Peony Yip (White Deer) is a Hong Kong based artist whose primary subject matter is the wonder and processes of the natural world. While the artist has received considerable media attention for her illustrations, she shares that she mostly makes art in her spare time. Such beauty made on the sly… I suppose talent and creativity resists being ignored, and from this deep well, she makes distinctive drawings and paintings that seem as if vignettes of private observation – studies of cycles of life, blossoming, and decay.
For Peony, the images serve as an antidote to the fast paced technology drive mindset of Hong Kong. A certain modesty characterizes the artist’s way of looking at the world, and her own role as an artist. When asked Peony explains that she just makes her drawings and paintings, they come from within. A shadow life of astounding vision and delicacy…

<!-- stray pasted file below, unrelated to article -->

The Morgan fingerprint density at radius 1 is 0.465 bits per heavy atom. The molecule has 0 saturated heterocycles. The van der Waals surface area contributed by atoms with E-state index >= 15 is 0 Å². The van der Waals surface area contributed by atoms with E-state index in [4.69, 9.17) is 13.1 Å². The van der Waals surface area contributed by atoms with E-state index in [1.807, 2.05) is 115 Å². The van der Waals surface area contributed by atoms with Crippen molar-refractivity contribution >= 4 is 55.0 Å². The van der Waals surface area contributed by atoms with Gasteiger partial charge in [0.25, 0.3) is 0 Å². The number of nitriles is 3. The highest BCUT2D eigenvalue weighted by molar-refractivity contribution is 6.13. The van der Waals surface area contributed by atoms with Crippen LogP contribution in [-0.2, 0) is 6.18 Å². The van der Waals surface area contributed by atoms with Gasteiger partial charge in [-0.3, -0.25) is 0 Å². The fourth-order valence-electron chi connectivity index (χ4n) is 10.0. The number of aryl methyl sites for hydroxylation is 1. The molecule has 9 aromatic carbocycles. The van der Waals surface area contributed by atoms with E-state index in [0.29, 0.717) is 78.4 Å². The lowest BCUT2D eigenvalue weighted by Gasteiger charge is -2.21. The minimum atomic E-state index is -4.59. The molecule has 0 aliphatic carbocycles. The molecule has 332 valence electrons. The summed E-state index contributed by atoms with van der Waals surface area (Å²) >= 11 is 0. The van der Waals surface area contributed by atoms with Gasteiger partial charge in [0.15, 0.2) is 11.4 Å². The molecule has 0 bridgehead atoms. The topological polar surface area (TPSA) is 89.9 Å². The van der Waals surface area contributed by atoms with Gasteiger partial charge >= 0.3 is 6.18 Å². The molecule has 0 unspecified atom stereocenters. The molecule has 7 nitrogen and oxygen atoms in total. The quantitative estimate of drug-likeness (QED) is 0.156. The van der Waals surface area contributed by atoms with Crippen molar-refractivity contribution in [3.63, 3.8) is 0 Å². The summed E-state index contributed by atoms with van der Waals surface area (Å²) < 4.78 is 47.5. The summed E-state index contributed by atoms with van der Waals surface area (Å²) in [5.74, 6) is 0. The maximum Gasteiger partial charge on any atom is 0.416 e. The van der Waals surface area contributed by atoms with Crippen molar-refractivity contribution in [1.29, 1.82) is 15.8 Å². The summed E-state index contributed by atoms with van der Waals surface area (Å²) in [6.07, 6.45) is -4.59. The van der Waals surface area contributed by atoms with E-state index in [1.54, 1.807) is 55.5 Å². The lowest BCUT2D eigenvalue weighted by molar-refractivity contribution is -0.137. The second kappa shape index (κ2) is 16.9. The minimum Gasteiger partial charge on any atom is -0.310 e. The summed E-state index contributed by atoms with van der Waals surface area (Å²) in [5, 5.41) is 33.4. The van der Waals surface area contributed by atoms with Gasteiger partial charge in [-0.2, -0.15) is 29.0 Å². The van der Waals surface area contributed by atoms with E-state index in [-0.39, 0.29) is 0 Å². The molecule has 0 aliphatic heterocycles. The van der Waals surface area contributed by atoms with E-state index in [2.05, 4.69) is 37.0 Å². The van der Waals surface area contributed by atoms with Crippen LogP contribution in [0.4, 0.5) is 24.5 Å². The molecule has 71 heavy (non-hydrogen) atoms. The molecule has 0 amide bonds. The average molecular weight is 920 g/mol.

Peony’s To Bloom Not Bleed series approaches the cycle of life, and death, a moment “about the beauty in death, similarly the Transformation series uses transposed images of people, animals, flowering, decaying and strange insects.
RB: Please tell me about the Transformation series, I am very interested in the reoccurring theme of birth, growth, change, death, disintegration and recycled matter, the bones to dirt…
Peony Yip: If we die and are returned back to nature, wouldn’t that be something beautiful and wouldn’t you want to give back to what the Earth has given us? Transformation is my most extensive series. In this work, I try to show death as something more than loss or a negative event. The work is a reverie on life cycle: from birth to death, and the final return to nature. Humans have taken so much from the world and used up so many resources that it is only right we give back.
RB: What is your technique? What tools do you use?
PY: Each series is different, I try to experiment constantly, but in general my tools include simple materials such as ball point pens, graphite, watercolors, acrylic paint, gouache and ink.
Out of Body portrays two sisters -one the artist describes as dark, the other — light, their rivalry and nature symbolized by the theme of spirit animals.